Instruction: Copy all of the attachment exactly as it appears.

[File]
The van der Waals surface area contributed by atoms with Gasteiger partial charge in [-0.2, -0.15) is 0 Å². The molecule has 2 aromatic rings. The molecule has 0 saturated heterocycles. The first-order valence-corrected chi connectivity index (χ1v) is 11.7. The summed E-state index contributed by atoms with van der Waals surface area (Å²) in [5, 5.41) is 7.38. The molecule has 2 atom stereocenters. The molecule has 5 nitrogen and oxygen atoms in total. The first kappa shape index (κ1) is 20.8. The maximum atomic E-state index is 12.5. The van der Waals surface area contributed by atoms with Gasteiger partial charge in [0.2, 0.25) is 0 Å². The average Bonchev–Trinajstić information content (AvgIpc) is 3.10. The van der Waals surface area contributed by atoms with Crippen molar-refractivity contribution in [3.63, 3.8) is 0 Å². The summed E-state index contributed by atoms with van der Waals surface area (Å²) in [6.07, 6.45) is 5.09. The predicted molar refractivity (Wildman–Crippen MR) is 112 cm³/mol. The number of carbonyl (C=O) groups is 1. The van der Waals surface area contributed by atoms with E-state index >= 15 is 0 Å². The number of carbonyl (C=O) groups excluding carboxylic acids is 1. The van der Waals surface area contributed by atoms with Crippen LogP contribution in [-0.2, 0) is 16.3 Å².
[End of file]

The van der Waals surface area contributed by atoms with Gasteiger partial charge in [-0.2, -0.15) is 0 Å². The molecule has 2 aromatic rings. The molecule has 0 saturated heterocycles. The first-order valence-corrected chi connectivity index (χ1v) is 11.7. The summed E-state index contributed by atoms with van der Waals surface area (Å²) in [5, 5.41) is 7.38. The molecule has 2 atom stereocenters. The molecule has 5 nitrogen and oxygen atoms in total. The first kappa shape index (κ1) is 20.8. The maximum atomic E-state index is 12.5. The van der Waals surface area contributed by atoms with Gasteiger partial charge in [0.2, 0.25) is 0 Å². The average Bonchev–Trinajstić information content (AvgIpc) is 3.10. The van der Waals surface area contributed by atoms with Crippen molar-refractivity contribution in [3.63, 3.8) is 0 Å². The summed E-state index contributed by atoms with van der Waals surface area (Å²) in [6.07, 6.45) is 5.09. The predicted molar refractivity (Wildman–Crippen MR) is 112 cm³/mol. The number of carbonyl (C=O) groups is 1. The van der Waals surface area contributed by atoms with E-state index >= 15 is 0 Å². The number of carbonyl (C=O) groups excluding carboxylic acids is 1. The van der Waals surface area contributed by atoms with Crippen LogP contribution in [-0.2, 0) is 16.3 Å².